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Another common way that the graphs of trigonometric
functions are altered is by
stretching the graphs. Stretching a graph involves introducing a
coefficient into the function, whether that coefficient fronts the equation as
in y = 3 sin(x) or is acted upon by the trigonometric function, as in
y = sin(3x). Though both of the given examples result in stretches of the graph
of y = sin(x), they are stretches of a certain sort. The first example
creates a vertical stretch, the second a horizontal stretch.

Vertical Stretches

To stretch a graph vertically, place a coefficient in front of the function.
This coefficient is the amplitude of the function. For example, the
amplitude of y = f (x) = sin(x) is one. The amplitude of y = f (x) = 3 sin(x)
is three. Compare the two graphs below.

The amplitude of the graph of any periodic function is one-half the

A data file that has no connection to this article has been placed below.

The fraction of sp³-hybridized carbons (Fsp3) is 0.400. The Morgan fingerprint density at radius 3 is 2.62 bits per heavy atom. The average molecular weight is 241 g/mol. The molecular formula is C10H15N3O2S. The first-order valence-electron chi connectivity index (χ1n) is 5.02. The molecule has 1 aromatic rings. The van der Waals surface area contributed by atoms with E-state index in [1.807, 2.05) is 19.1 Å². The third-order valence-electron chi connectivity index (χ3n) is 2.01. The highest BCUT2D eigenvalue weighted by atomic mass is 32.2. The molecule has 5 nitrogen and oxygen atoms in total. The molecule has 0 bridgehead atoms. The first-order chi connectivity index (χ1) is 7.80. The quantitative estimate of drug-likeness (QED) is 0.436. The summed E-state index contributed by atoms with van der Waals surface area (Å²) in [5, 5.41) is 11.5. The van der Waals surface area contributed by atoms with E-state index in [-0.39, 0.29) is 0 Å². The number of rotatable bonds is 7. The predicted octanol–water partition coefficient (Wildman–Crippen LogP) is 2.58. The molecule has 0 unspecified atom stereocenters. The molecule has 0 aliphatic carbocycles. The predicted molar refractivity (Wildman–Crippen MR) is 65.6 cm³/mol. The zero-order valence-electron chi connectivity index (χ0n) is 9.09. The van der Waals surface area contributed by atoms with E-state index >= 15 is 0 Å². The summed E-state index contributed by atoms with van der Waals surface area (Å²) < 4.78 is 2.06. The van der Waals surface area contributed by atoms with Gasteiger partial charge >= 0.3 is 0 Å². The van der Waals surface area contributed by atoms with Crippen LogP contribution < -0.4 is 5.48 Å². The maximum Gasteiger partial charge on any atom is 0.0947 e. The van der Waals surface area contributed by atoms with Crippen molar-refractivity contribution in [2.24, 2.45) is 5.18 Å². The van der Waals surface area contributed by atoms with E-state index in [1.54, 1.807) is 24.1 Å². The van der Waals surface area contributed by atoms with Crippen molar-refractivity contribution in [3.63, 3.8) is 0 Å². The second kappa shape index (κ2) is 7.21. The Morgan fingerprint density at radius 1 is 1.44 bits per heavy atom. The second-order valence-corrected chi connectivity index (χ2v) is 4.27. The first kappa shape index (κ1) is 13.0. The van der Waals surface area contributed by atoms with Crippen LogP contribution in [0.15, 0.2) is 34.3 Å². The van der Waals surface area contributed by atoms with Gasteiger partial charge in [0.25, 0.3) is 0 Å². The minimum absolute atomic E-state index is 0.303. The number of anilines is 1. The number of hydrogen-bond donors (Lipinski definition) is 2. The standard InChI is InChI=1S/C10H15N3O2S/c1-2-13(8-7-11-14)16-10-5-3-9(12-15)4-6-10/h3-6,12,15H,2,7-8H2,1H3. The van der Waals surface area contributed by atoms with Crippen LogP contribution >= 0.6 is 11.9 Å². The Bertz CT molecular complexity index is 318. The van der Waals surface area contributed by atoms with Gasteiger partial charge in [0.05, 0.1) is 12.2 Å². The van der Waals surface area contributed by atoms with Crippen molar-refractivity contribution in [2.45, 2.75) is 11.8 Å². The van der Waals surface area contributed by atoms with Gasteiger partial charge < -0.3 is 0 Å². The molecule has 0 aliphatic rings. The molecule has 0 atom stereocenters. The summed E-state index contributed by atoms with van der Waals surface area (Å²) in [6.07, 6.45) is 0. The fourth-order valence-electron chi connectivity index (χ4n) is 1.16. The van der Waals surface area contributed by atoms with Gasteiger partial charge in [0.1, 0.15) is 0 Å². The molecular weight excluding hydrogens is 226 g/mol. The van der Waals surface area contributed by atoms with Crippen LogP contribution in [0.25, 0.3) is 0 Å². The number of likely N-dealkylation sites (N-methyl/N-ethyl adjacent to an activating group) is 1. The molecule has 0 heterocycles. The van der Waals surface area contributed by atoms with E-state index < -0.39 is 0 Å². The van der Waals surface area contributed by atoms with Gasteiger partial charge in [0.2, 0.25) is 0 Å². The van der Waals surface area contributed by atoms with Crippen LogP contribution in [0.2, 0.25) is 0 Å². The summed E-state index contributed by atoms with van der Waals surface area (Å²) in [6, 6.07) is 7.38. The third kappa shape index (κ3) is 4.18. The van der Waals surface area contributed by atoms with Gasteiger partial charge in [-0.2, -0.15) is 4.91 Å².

absolute value of the sum of the maximum and minimum values of the function.

Horizontal Stretches

To horizontally stretch the sine function by a factor of c, the function must be
altered this way: y = f (x) = sin(cx) . Such an alteration changes the
period of the function. For
example, continuing to use sine as our representative trigonometric function,
the period of a sine function is , where c is the coefficient of
the angle. Usually c = 1, so the period of the
sine function is 2Π. Below are pictured the sine curve, along with the
following functions, each a horizontal stretch of the sine curve:
y = f (x) = sin(2x) and y = f (x) = sin().